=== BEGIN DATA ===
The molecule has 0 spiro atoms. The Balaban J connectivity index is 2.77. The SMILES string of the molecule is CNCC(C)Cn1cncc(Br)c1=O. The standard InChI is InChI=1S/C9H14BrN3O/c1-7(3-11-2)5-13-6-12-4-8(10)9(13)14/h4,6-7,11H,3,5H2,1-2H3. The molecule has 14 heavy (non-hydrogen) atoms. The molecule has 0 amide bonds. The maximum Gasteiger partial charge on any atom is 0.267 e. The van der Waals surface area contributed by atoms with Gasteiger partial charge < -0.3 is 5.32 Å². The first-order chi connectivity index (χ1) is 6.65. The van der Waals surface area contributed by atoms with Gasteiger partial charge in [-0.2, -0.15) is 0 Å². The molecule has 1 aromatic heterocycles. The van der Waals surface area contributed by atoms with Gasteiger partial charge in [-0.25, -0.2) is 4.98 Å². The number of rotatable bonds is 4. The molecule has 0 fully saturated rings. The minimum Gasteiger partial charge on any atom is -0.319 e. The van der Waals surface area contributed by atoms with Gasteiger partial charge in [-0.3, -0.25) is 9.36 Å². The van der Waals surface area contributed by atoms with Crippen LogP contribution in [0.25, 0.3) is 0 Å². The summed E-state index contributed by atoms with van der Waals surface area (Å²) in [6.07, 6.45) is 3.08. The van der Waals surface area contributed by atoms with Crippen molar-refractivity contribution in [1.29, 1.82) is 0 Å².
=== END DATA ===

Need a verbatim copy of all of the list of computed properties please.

The molecule has 0 spiro atoms. The Balaban J connectivity index is 2.77. The SMILES string of the molecule is CNCC(C)Cn1cncc(Br)c1=O. The standard InChI is InChI=1S/C9H14BrN3O/c1-7(3-11-2)5-13-6-12-4-8(10)9(13)14/h4,6-7,11H,3,5H2,1-2H3. The molecule has 14 heavy (non-hydrogen) atoms. The molecule has 0 amide bonds. The maximum Gasteiger partial charge on any atom is 0.267 e. The van der Waals surface area contributed by atoms with Gasteiger partial charge < -0.3 is 5.32 Å². The first-order chi connectivity index (χ1) is 6.65. The van der Waals surface area contributed by atoms with Gasteiger partial charge in [-0.2, -0.15) is 0 Å². The molecule has 1 aromatic heterocycles. The van der Waals surface area contributed by atoms with Gasteiger partial charge in [-0.25, -0.2) is 4.98 Å². The number of rotatable bonds is 4. The molecule has 0 fully saturated rings. The minimum Gasteiger partial charge on any atom is -0.319 e. The van der Waals surface area contributed by atoms with Gasteiger partial charge in [-0.3, -0.25) is 9.36 Å². The van der Waals surface area contributed by atoms with Crippen LogP contribution in [0.25, 0.3) is 0 Å². The summed E-state index contributed by atoms with van der Waals surface area (Å²) in [6.07, 6.45) is 3.08. The van der Waals surface area contributed by atoms with Crippen molar-refractivity contribution in [1.29, 1.82) is 0 Å².